Our world famous big river, where questionable hatchery practices don't come into play, is in even more dire straits, as Kenai River early run Chinook numbers prove poor again this May and June. But that too should be no shock to anyone even remotely up-to-speed on basic king management. Yes, Chinook numbers are currently "down" statewide, but that is not the big problem here: years of not putting enough spawners on the beds is the real culprit. Honestly, how can a Kenai River early run minimum escapement goal of a minuscule 5,300 kings ensure a healthy early run, especially when ADF&G recently admitted that the sonar they have been managing from for decades "may be off by as much as 50 percent?" Don't get caught up in finger pointing at tourists, guides or commercial fisherman and beware ADF&G's complex excuses on why our early run is so weak; common sense should scream that 2,650 kings over a six-week period (May 15-June 30) cannot ensure sustainability, nor can 5,300. Years ago, when the department lowered the ER escapement goal to ensure they reached their management target, they were acting irresponsibly and our resource and community are now paying the price. Thanks ADF&G! (Sarcasm).

What now? Long ago, my parents taught me not to complain unless I was willing to suggest a solution. In this case, I think it is relatively simple. All anglers (local and non-resident) and every business owner (big or small) need to make some noise. Demand accountability and sustainability from ADF&G. Sustainability of our king stocks needs to be priority one and fishery managers need to be held accountable when their policies and actions repeatedly fail.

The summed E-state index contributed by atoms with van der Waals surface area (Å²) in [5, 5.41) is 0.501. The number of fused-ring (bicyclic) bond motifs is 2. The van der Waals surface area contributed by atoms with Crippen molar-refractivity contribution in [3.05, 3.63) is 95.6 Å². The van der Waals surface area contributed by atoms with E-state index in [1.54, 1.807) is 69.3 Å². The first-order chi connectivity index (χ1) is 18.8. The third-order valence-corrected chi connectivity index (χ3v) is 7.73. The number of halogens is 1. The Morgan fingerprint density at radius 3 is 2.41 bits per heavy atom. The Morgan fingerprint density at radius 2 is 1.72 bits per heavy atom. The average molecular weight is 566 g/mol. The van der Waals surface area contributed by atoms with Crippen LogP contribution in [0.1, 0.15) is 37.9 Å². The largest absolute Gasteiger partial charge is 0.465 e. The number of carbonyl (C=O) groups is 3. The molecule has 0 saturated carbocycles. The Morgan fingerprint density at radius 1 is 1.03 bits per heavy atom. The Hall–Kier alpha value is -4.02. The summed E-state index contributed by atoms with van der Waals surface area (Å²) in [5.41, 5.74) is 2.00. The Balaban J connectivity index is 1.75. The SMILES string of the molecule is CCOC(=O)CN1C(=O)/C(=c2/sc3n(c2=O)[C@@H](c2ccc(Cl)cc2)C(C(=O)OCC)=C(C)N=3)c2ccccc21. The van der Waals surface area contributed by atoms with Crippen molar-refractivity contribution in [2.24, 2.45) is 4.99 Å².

Every one of us should contact ADF&G's upper managers, our State Representatives and even the Governor. Write the Board of Fish and request an emergency meeting so we don't have to wait years for an adjusted management plan. Demand change, starting with raising the Kenai River early run escapement goal to past levels of at least 9,000 fish. Tell them we need to return Kasilof River early run hatchery stocks to historic numbers. Explain that this is an investment in happy residents, satisfied visitors and a vibrant local economy. But even more important, it is an investment in the future of our fisheries, as our children and their children will surely want to catch a king someday. In a best-case scenario, it's going to take years to recover, but at least it's a step in the right direction. And for that, I will be genuinely thankful.

Greg Brush is a concerned local angler and small business owner.